Origin of Low-Permeability Calcite-Cemented Lenses in Shallow Marine Sandstones and CaCO3 Cementation Mechanisms: An Example from the Lower Jurassic Luxemburg Sandstone, Luxemburg

  1. Sadoon Morad
  1. N. Molenaar

Published Online: 17 APR 2009

DOI: 10.1002/9781444304893.ch9

Carbonate Cementation in Sandstones: Distribution Patterns and Geochemical Evolution

Carbonate Cementation in Sandstones: Distribution Patterns and Geochemical Evolution

How to Cite

Molenaar, N. (1998) Origin of Low-Permeability Calcite-Cemented Lenses in Shallow Marine Sandstones and CaCO3 Cementation Mechanisms: An Example from the Lower Jurassic Luxemburg Sandstone, Luxemburg, in Carbonate Cementation in Sandstones: Distribution Patterns and Geochemical Evolution (ed S. Morad), Blackwell Publishing Ltd., Oxford, UK. doi: 10.1002/9781444304893.ch9

Author Information

  1. Department of Geology and Geotechnical Engineering (IGG), Technical University of Denmark (DTU), Building 204, 2800 Lyngby, Denmark

Publication History

  1. Published Online: 17 APR 2009
  2. Published Print: 29 MAY 1998

ISBN Information

Print ISBN: 9780632047772

Online ISBN: 9781444304893

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Keywords:

  • low-permeability calcite-cemented lenses in shallow marine sandstones;
  • calcite cemented layers and lensoid concretions;
  • carbon isotopic composition of calcite;
  • late calcite cementation mechanism;
  • differential early calcium carbonate cementation

Summary

Calcite-cemented layers and lensoid concretions commonly form low-permeability barriers in shallow marine reservoir sandstones. In the porous and permeable Lower Jurassic Luxemburg Sandstone such calcite-cemented lenses form permeability barriers with lateral continuities of a few decimetres to hundreds of metres. Deposition of these sandstones (≤90 m thick) occurred in a wave- and storm-reworked tidal delta that formed where a seaway through the Ardennes and Rhenish Massifs entered the shallow Paris basin.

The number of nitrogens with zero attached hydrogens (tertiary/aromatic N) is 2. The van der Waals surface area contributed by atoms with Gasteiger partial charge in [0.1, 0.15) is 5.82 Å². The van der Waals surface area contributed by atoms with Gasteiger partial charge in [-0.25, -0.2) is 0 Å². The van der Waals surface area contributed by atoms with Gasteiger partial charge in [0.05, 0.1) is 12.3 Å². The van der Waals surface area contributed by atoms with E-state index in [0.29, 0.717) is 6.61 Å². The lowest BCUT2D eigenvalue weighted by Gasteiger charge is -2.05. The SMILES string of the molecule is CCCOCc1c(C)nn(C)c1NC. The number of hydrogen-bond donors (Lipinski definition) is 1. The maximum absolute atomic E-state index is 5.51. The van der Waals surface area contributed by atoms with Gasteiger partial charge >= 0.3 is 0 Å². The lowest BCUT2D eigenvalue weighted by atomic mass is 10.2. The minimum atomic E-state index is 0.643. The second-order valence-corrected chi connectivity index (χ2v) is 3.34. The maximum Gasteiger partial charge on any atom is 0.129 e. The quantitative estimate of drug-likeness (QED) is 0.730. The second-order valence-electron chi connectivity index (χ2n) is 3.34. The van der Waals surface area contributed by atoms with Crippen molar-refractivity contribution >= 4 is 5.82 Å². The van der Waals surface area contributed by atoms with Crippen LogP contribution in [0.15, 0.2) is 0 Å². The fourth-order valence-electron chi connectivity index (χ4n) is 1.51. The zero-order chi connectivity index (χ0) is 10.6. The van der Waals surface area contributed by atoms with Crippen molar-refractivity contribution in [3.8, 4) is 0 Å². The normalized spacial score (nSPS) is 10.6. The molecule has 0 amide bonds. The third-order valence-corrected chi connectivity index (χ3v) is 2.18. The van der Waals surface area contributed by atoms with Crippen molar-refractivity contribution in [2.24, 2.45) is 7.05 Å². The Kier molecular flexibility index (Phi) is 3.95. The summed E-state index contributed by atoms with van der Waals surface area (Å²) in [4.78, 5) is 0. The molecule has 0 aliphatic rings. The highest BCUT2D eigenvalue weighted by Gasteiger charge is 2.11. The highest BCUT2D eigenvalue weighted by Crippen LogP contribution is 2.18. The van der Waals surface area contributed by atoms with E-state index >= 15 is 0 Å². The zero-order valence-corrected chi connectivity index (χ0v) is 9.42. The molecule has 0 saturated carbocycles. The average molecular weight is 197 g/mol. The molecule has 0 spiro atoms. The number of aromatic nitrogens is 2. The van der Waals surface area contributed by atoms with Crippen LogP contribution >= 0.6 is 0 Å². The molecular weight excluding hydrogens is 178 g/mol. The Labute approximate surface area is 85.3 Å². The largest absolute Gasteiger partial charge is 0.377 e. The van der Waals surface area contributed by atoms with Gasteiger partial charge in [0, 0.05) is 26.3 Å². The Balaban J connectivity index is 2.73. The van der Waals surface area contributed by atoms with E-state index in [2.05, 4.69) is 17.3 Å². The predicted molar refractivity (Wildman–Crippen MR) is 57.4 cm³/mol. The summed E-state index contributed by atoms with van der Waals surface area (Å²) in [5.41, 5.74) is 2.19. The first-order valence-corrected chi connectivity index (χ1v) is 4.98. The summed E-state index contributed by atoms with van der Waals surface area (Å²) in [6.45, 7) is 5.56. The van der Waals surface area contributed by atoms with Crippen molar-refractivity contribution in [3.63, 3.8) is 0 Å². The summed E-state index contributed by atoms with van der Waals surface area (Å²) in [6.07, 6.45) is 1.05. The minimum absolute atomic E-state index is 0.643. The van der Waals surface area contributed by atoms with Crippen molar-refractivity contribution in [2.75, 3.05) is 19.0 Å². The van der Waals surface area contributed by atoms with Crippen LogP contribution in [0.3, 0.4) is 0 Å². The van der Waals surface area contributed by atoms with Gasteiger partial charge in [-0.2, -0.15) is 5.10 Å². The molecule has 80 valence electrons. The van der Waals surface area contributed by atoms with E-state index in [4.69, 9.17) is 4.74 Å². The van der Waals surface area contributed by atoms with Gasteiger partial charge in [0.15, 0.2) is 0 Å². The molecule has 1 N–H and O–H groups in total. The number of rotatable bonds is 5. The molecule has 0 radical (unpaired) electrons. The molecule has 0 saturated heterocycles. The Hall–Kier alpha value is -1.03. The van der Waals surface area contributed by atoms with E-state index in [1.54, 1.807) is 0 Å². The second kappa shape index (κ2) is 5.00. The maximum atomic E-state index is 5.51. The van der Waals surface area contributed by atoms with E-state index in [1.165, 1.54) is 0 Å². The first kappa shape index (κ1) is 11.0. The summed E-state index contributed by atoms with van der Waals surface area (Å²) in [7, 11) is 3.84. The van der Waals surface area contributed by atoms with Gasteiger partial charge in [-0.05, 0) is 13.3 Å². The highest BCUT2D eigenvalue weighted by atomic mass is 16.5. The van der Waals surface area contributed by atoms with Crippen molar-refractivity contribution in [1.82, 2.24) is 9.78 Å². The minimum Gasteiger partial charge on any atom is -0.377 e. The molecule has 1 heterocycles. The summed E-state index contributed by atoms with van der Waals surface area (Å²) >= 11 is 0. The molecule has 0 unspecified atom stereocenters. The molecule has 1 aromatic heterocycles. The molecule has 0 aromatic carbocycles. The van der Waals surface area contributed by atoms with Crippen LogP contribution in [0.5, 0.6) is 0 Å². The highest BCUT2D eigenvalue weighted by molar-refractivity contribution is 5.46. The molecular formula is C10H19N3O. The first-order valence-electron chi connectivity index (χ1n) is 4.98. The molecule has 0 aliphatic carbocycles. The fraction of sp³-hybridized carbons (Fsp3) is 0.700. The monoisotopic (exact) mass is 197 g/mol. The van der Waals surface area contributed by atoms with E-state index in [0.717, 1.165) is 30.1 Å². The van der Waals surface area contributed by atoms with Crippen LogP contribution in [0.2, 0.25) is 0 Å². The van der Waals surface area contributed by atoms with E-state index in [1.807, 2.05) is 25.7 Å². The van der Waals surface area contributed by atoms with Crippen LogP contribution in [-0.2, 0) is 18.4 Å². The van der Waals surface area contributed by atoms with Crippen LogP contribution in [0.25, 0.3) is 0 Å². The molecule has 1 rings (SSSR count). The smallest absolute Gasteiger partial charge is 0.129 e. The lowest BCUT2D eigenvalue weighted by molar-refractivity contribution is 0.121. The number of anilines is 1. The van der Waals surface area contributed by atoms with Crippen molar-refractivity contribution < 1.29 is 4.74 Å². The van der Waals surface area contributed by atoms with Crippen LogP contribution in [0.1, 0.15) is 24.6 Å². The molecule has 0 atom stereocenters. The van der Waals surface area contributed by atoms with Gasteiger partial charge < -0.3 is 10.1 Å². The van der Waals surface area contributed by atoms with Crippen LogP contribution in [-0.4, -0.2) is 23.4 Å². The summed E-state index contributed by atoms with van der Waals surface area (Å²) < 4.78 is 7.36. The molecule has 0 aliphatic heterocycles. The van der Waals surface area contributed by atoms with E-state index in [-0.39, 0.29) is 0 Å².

The main cause of tightly cemented layers and lenses is differential early marine calcite/aragonite cementation. Early cementation took place a few decimetres below the sea floor within the uppermost sediment layers, where cementing materials were supplied by sea water flowing through the sand. Occasionally, early lithified layers were exposed at the sea floor after erosion, and typical hardground features such as borings and encrustations of fauna developed. Precipitation of early marine cement was controlled by the carbonate grain content and texture of the sand. Cementation began in permeable structures of the sand which had elevated carbonate grain content. The intensity of early cementation and the eventual lateral extent of cemented layers were dependent on sedimentation rate as a function of intermittent storm deposition and reworking. Early diagenesis and the distribution of calcite-cemented lenses are thus controlled by sedimentary facies.

The local presence of early cement decreased permeability and constrained the flow of pore water and later diagenetic processes such as dissolution or replacement of carbonate grains and poikilotopic or blocky calcite cementation, demonstrating their dependence on hydraulic flow. Dissolution of carbonate grains caused the development of extensive secondary porosity in the host rock. Replacement of metastable frameworks and early diagenetic carbonates by calcite and sparry calcite cementation took place almost exclusively in the early calcite-cemented lenses. As a result, the initial differences in detrital mineralogy and early diagenesis of lenses and host rocks were further enhanced during later diagenesis.